Sunday, February 05, 2012

A Morrison Medley: The Miners’ Hymns and Others

Are you nostalgic for black lung and militant union action? If so, Bill Morrison’s archival portrait of the Durham coal mines will strike a chord. Assembling video culled from the British Film Institute, the BBC, and other sources, Morrison mourns and bemoans that arduous way of life in The Miners’ Hymns (trailer here), the lead film in a Morrison quartet opening this Wednesday in New York at Film Forum.

A “colliery” is a term for a coal mine and the attendant support structure. The Durham region in Northeast England had three of them. Their relatively recent industrial past can hardly be recognized today, as Morrison illustrates with his initial aerial photography. However, as the film gives way to its black-and-white images from the past, it is clear coal mining was once central to the local citizens’ identity.

Morrison shrewdly selects clips that express the dignity of their labor, but one can also just feel the coal particles lodging in your esophageal membrane while watching them. Indeed, Morrison risks fetishizing the physical toil, so as to better lament its passing. However, Icelandic classical-new music-electronic composer Jóhann Jóhansson helps to correct for such excesses with his stately and ominous score. In fact, those who enjoy ECM’s New Series will find Hymns much more rewarding for Jóhansson’s music than for Morrison’s editorial sensibilities.

The strongest selection of the Morrison program is actually one of his greatest hits. Yet, 1996’s The Film of Her directly addresses film preservation, an arguably zeitgeisty topic given the Oscar nominations showered upon Scorses’s Hugo. Her tells the story of Howard L. Walls, a Library of Congress clerk who saved a treasure trove of film history recorded on paper prints, only to see the recognition go to his superior, Kemp Niver. Blending documentary with fictionalized narration (performed by Morrison), the short consists of film clips from every decade of cinema history, including the very paper prints now preserved through Walls’ foresight. Morrison’s craftsmanship gives it the vibe of a Guy Maddin docu-fantasy, but the intriguing tale is true enough (presumably aside from the scandalous pre-code cinematic muse of the title).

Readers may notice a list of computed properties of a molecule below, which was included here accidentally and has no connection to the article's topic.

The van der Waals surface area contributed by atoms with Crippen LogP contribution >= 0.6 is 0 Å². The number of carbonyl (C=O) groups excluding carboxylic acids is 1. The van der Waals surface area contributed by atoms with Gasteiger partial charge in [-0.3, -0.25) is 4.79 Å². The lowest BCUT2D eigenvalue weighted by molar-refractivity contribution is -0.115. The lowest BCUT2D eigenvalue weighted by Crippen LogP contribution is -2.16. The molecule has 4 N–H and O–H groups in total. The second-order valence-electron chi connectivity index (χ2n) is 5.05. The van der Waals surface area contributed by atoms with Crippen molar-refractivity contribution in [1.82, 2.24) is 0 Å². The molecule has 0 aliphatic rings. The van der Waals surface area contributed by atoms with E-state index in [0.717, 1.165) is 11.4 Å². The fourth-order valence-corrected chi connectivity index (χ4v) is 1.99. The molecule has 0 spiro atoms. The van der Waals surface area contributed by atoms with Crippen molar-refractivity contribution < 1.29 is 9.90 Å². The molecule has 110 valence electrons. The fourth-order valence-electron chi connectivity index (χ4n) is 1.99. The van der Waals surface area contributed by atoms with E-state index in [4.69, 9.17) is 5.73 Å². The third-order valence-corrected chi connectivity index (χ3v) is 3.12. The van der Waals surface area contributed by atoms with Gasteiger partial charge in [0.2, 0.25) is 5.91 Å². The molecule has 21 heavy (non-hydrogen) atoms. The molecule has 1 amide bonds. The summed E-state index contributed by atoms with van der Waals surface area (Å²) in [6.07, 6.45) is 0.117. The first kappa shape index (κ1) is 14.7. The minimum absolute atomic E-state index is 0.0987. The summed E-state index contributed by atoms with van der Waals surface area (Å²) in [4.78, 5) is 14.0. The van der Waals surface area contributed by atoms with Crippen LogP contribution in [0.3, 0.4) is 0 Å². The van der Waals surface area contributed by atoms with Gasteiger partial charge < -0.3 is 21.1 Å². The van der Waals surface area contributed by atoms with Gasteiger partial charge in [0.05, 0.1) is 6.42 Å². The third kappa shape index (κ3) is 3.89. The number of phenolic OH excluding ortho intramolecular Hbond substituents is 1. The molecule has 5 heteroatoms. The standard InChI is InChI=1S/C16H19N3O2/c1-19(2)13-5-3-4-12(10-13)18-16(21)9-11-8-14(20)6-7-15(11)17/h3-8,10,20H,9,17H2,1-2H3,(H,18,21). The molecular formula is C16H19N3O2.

Of roughly comparable length, Outerborough and Release both make similar use of split screens, but the former more readily lends itself to Morrison’s perspective gamesmanship. Filmed in 1899 on soon to be rare 68mm stock by a trolleyman, Outerborough documents the commute to Manhattan over the Brooklyn Bridge, as it looked over a century ago. With one side coming and the other going, Morrison creates a rather dizzying effect that seems rather more artificial and forced in Release, which loops and divides a panning shot of the throngs of reporters waiting in vain for the long gone Al Capone to saunter out of the Eastern State Penitentiary.

Morrison’s work bears comparison to that of Jay Rosenblatt, but his editorial hand is often lighter, allowing the visuals of Hymns the time to unwind their story. The cuts come quicker in The Film of Her, but they serve a more pointed narrative. It is easily the highlight of the program. The anchor film Hymns has some striking moments as well, but its power is largely derived from Jóhansson’s soundtrack. On the other hand, Outerborough and Release are visually dynamic, but might be too alike in terms of style and composition for such a short retrospective. Overall, the Morrison block is quite an ambitious booking for Film Forum, sure to excite devotees of experimental cinema, but not likely to cross too far over into traditional doc audiences. Recommended only for those already comfortable with Morrison’s work (or that of Rosenblatt, Peter Hutton, and the like), it opens in New York this Wednesday (2/8) at the nationally regarded Houston Street institution.